Last Thursday evening my young friend and I drove down to Wells to attend the opening of the annual Hilliard Show there, on the following day. We stayed at a very nice hotel called Crossways near Pilton. I had a slight accident at breakfast. For some reason the large jugs of juice were kept in a small fridge on the table, and having poured out a glass of orange I obviously didn't put it back properly because suddenly the sound of an almighty crash reverberated around the breakfast room as the jug and contents landed on my big toe! Yes, it hurt, and my toe went black. Oh yes, something else - my young friend caused the toasting machine to catch fire!
The exhibition was really good this year and after lunch at the town hall I bought this lacquered Russian box to add to my collection.
The next day we drove on to Devon and visited Brixham...
...and further on to Berry Head - the internationally acclaimed heritage site.
We were due to spend the next couple of nights at a farmhouse in Devon, but having a few hours to spare we decided to look around Paignton Zoo. Although a lot smaller than the last zoo we visited - Singapore - it was very well laid out. We both like animals so took quite a lot of photographs.
Nice day. Then we carried on to find Sampson's Farmhouse where we were due to stay for 2 nights.
I was hoping to do a bit of clay pigeon shooting there - but nobody was available to organise it on the day. In the garden I noticed one of the geese kept very still - until my young friend pointed out it was a very life-like model goose! Next day we had arranged to meet an old friend from Singapore days - Ian Stevens - for lunch at 'The Linney Inn' in the charming little village of Coffinswell, resting in a valley a few miles from the sea.
On Monday we wended our way home, first stopping at Arlington Court in North Devon. It has been owned by the Chichester family since the 14th century until 1949 when the last in line, Miss Rosalie Chichester, bequeathed the whole estate to the National Trust.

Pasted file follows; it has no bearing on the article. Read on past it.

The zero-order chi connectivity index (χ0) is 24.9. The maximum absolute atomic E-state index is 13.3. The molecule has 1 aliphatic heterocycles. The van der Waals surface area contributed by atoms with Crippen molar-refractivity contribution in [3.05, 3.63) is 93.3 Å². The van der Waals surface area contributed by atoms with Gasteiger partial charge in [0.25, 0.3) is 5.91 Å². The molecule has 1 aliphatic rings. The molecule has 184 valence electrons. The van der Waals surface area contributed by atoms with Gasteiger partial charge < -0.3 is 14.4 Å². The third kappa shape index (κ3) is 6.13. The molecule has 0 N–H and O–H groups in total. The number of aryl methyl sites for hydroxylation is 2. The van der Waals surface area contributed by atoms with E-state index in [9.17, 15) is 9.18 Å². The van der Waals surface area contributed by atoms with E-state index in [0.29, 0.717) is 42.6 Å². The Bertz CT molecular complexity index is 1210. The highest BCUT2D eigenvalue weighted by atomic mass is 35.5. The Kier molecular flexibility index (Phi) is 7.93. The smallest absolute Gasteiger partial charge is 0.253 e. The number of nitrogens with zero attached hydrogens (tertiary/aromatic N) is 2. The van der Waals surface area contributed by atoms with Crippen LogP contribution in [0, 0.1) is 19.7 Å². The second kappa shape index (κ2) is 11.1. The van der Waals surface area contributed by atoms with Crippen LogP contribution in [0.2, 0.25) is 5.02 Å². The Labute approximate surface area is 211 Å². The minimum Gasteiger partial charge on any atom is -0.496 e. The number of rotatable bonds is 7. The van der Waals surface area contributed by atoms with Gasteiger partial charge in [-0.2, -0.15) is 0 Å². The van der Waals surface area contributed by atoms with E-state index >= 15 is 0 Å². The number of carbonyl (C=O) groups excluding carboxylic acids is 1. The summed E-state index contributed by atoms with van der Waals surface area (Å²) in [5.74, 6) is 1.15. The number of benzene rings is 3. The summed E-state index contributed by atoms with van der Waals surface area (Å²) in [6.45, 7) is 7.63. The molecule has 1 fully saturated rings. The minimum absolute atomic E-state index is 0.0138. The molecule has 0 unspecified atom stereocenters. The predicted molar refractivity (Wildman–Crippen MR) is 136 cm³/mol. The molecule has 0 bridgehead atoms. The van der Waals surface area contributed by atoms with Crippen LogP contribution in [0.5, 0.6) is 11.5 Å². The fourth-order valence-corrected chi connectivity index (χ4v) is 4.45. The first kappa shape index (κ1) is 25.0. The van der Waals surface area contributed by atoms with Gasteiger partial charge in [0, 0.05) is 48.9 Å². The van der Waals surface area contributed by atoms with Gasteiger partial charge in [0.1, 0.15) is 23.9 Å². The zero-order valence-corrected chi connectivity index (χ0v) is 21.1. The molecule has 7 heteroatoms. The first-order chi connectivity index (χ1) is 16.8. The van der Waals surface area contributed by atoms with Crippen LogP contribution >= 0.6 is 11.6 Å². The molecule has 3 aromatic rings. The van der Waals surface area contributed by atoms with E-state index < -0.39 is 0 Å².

Amongst the many treasures displayed around the house were a small collection of excellent miniature portraits, paintings by William Blake, 18th century tapestries, and a collection of 36 model ships. These were made by French prisoners while they were held in British gaols during the Napoleonic wars. When you consider the extremely harsh conditions they lived in, and with few tools and materials to hand, some incredible ship models were produced. Here's one of them.
Outside, across the courtyard, is the National Trust's carriage museum. Although carriages, as we know them today, were introduced in Elizabethan times, they were only used by Royalty and the wealthiest of the nobility until the 18th century. Even then they were principally used for occasions of state and seldom used for long distance travel because the condition of the roads made this impractical. But towards the end of the 18th century, these conditions improved and a large number of different carriage types were developed. The carriage building trade began to expand and prosper. Here are three examples out of their large collection. The first is a travelling coach, the second a double brougham, and the third a 4-wheeled dog cart, with a rear boot for transporting small hunting dogs.
Finally, as we walked around the walled Victorian garden, a friendly peacock circled around us providing a lovely display of turquoise, green and lilac colours, shimmering and sparkling in the morning sunshine.